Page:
Commentary Type

To Curb Carbon Emissions, Focus on New Consumers on the Move

Published by Caixin Online


The conference on climate change in Paris at the end of November will be a success only if the agreed policy measures curb emissions from rising consumption by people in emerging economies. This will be the main source of emissions growth in the decades ahead and thus the key battleground in the fight against climate change. Advanced economies and international lenders need to help emerging economies ensure their expanding consumption is supported by cleaner technologies. For example, incentives must be given for companies to build climate-friendly infrastructure in developing economies.

Notwithstanding this year's recession in Brazil and Russia and a possible slowdown in China's economy, emerging economies will be the main engines of global growth during the next 20 years. Beyond technological catch-up, expanding populations will foster rising spending power in India, parts of Southeast Asia, and especially sub-Saharan Africa, which will account for almost half of net global growth of the working-age population over that period. Despite the onset of population aging in China, household spending will expand further as growth shifts from exports, investment, and industrial production to a model based on private consumption and the service sector.

Spending on transportation in emerging Asia and sub-Saharan Africa will treble or quadruple during the next two decades.

Thus far, both public discourse and policy measures have placed emphasis on production-related emissions. The image in the public's mind is that of a polluting coal plant in an emerging economy powering the production of manufactures destined for advanced economies. That image needs to be complemented by the prospect of growing numbers of emerging-market consumers driving a car or traveling internationally by air. This is a welcome and natural part of the development process, but its sheer scale will present policy challenges, not least with respect to climate change.

Household surveys show the share of spending on transportation—an energy-intensive category—rises as incomes grow. This universal regularity holds across cultures—not unlike the well-known Engel curve, whereby the share of food in total consumption declines as individuals become more affluent. Put this result together with information on income distribution as well as consensus projections of economic growth and population for most countries in the world, and it becomes clear that hundreds of millions of people in emerging economies are on the cusp of being able to afford a car or to travel internationally for the first time.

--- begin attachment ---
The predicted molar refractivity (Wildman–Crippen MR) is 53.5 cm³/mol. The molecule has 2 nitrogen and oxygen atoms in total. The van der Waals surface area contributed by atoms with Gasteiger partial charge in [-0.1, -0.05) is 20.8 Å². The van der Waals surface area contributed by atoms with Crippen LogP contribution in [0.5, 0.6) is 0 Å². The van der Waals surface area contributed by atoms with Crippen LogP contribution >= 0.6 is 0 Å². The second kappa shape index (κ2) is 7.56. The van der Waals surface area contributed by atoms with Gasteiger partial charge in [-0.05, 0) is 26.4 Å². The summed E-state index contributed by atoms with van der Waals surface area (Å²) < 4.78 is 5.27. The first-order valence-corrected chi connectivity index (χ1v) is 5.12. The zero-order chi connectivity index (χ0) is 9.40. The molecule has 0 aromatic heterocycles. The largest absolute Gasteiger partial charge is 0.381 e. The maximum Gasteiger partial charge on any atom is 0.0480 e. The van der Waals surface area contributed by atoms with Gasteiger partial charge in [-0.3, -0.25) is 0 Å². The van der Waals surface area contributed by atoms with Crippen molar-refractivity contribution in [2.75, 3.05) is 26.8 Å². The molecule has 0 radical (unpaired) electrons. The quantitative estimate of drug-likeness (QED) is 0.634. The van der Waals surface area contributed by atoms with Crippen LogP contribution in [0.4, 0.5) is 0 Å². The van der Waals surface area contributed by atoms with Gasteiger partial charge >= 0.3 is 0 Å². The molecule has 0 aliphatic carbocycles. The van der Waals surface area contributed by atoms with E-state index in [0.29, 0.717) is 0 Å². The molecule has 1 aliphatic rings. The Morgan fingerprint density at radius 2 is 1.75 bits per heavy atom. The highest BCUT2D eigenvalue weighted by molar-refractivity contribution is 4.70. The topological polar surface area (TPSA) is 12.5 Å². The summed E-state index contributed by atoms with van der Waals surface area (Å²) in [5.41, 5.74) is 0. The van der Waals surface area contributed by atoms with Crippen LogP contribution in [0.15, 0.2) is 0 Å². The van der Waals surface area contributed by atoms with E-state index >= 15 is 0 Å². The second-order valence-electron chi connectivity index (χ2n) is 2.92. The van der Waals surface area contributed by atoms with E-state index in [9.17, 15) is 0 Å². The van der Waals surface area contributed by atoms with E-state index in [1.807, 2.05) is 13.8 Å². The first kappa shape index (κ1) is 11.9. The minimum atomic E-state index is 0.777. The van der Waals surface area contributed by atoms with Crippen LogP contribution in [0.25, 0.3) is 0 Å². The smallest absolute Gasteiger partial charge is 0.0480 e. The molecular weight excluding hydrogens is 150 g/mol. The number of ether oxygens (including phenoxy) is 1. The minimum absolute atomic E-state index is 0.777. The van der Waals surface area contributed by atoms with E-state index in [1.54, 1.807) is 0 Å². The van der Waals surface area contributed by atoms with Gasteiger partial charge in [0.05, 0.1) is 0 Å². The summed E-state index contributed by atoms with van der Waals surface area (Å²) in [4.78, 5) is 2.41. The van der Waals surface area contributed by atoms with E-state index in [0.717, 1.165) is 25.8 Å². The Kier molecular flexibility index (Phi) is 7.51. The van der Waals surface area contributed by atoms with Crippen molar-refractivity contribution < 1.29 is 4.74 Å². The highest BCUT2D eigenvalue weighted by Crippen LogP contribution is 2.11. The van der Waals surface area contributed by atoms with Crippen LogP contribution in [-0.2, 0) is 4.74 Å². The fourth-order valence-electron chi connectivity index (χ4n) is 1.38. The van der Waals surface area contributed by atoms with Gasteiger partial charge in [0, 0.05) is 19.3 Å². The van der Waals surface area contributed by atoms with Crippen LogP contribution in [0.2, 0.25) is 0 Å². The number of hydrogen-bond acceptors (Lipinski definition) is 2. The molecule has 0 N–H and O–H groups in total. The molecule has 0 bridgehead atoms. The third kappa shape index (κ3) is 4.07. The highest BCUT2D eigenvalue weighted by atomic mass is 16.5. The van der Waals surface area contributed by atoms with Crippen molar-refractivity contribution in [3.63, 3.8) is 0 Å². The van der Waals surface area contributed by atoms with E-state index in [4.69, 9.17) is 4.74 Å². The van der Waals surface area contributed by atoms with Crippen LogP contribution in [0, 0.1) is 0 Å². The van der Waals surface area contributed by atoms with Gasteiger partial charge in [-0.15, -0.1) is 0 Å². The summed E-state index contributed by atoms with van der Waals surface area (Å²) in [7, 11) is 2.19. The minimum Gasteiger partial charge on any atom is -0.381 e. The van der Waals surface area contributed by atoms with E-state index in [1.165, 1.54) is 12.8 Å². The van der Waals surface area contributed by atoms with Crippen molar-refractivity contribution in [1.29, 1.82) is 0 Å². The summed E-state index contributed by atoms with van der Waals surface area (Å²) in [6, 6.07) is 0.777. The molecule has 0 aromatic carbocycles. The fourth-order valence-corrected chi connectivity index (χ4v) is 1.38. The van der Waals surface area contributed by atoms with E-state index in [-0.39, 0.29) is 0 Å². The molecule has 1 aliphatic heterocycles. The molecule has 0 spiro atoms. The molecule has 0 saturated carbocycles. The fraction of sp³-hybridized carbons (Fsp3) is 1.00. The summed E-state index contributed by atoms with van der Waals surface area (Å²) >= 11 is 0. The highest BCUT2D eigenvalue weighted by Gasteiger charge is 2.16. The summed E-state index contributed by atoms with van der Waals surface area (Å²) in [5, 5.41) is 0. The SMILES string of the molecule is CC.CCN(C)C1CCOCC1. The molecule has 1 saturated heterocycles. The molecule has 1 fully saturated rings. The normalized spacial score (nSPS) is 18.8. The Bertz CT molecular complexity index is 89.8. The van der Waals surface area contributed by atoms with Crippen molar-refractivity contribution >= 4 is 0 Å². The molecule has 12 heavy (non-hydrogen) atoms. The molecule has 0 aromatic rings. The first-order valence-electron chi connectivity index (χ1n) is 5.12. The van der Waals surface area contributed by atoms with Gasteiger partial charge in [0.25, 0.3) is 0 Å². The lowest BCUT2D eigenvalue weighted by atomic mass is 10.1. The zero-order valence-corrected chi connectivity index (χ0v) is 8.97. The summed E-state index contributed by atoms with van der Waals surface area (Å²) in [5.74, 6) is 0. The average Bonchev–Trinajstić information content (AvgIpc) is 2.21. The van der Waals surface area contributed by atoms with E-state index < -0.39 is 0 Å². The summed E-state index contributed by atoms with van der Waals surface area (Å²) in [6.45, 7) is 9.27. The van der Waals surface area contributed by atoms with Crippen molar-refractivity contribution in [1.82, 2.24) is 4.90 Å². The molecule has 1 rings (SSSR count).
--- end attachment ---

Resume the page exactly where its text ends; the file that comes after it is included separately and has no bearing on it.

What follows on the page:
Tomas Hellebrandt and I project that spending on transportation in emerging Asia and sub-Saharan Africa will treble or quadruple during the next two decades, well in excess of total consumption. Indeed, the combined dollar increase for both total consumption and transportation spending in emerging economies will be far larger than for rich countries. And for many emerging economies, the transportation sector will account for more than one-quarter of the increase in total consumption in the next 20 years—about the same as in advanced economies. This marks a change from the past. In several emerging economies, including China and India, the share of CO2 emissions attributable to transportation was one-tenth or less in 2012. Focusing on air travel, industry specialists consider that people start flying when their total consumption passes the threshold of US$20,000 per household. In our projections, the population above this threshold will rise from 2.5 billion in 2013 to 4.7 billion in 2035 globally, with 90 percent of the increase coming from the emerging economies, mostly in Asia.

These results point to the need for greater policy emphasis on three areas:

  • First, higher carbon taxation and lower subsidies for fuel and energy, to discourage emissions and to raise proceeds for research and development of green technologies.
  • Second, international air travel, which was not covered by Kyoto emission limits, and where higher taxation or inclusion in emission limits will be needed in light of projected rapid growth in the next two decades.
  • Third, making climate-friendly choices in infrastructure to meet new demand for transportation, such as metro rail rather than cars, renewable energy and more. In this regard, the priorities are incentives from international financial institutions, including those whose establishment has been spurred by China, such as the Asian Infrastructure Investment Bank, and internationally open procurement of infrastructure projects, to ensure that the most efficient technologies are used worldwide. Similarly, export credit agencies should not only stop funding new coal plants, unless they have capture and storage technology, but also give financial incentives for choosing climate-friendly infrastructure, including in the transportation sector.

More generally, advanced economies must be mindful that they developed at a time when the harmful effects of carbon emissions were not known, whereas today's low-income and emerging economies need to develop under more challenging circumstances and to adapt to a changing climate. It is thus not only economically sensible but also morally fair for advanced economies to contribute generously to efforts such as a global climate adaptation fund and the public funding for a global research and development program to reduce the cost of renewable energy.

Although the developing world's prowess in production manifestly underlies its rising affluence, policymakers must not lose sight of the implications of such affluence for greater consumption and for meeting universal human desires to travel, leading to excessive carbon emissions unless serious action is taken.

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